While everyone experiences anger now and again, in some people the emotion becomes out of control, making it difficult to live normally. An anger management group is a group of people meeting regularly to learn ways of controlling anger, under supervision. Groups may be set up to deliver an anger management program in an institution such as a school or prison. Working on an anger problem in a group has the advantages of being less intense, offering peer support and more varied discussions, and enables more people to receive treatment at once. Although different methods of anger management are taught inside the group, the emphasis is on individuals finding ways of coping that work for them.
There are different types of anger. Some people direct their anger outward in an extroverted and sometimes violent way, while others hold it in, in a quiet and controlled manner. Anger is referred to as a secondary emotion because it is usually a response to an underlying, primary emotion such as fear or feeling pressured. There are a number of physical effects associated with anger, such as an increased heart rate, sweating, shaking and a raised temperature. It is probably not useful to refer to healthy anger and unhealthy anger, but there are many situations when expressing anger may not benefit individuals, and an anger management group can help to teach coping methods.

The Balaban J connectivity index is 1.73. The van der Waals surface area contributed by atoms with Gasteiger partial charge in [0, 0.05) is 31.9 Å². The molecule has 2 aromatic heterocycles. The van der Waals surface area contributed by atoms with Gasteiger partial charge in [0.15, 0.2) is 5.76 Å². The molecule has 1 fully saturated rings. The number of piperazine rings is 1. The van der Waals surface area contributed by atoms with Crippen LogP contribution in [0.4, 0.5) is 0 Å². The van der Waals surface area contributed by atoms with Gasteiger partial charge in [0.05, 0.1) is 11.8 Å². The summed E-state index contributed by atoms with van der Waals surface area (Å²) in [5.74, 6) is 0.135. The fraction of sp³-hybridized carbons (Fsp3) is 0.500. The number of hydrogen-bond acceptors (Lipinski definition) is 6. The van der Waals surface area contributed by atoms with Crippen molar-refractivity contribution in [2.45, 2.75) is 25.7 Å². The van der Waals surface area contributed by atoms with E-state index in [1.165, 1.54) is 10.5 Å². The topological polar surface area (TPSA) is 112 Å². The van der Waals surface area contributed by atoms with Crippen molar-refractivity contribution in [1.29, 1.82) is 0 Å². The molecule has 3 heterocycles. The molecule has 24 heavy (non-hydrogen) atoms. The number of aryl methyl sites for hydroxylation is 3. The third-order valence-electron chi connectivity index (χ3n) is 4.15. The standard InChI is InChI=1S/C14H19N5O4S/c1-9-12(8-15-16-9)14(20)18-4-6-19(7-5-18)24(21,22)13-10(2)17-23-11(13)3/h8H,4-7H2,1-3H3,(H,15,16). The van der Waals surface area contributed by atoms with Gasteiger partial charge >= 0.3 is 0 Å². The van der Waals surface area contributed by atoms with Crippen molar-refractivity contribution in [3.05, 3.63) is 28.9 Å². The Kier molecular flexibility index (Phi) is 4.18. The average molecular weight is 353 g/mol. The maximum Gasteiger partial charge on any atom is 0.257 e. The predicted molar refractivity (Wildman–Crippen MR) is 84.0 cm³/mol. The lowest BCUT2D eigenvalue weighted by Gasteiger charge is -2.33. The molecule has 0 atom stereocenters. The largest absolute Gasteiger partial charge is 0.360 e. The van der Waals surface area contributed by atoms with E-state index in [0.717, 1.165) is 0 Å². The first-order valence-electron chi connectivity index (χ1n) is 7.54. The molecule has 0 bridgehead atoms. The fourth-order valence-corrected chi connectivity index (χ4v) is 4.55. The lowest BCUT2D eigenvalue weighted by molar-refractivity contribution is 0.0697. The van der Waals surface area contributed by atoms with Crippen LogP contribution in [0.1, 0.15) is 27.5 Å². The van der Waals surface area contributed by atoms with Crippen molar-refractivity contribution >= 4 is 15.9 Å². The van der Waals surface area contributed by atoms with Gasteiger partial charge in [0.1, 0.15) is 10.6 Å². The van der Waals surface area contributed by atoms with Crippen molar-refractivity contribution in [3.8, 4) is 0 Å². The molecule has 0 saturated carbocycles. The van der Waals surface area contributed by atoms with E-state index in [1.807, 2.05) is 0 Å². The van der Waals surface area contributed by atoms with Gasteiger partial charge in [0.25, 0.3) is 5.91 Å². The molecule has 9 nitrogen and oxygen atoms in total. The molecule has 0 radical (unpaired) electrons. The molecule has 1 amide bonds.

An anger management group generally works best when all the members of the group have freely chosen to participate. It is also important to ensure that the individuals can all get along together. While numbers can vary, the optimum figure for an anger management group is usually around five to seven members. The room in which meetings take place should be one in which the group will not be disturbed once a session has started. Groups often work best when there are two supervisors, as one can carry out an exercise while the other observes the participants' reactions and responses.
During an anger management group program, individuals are encouraged to think about the effect that their anger has on them physically and the triggers for their outbursts. Any known calming strategies are discussed and new methods are taught, providing each person with a range of options to prevent anger from escalating. As well as learning calming techniques such as breathing exercises, members of an anger management support group may be introduced to conflict resolution. This helps an individual avoid entering situations which could trigger anger.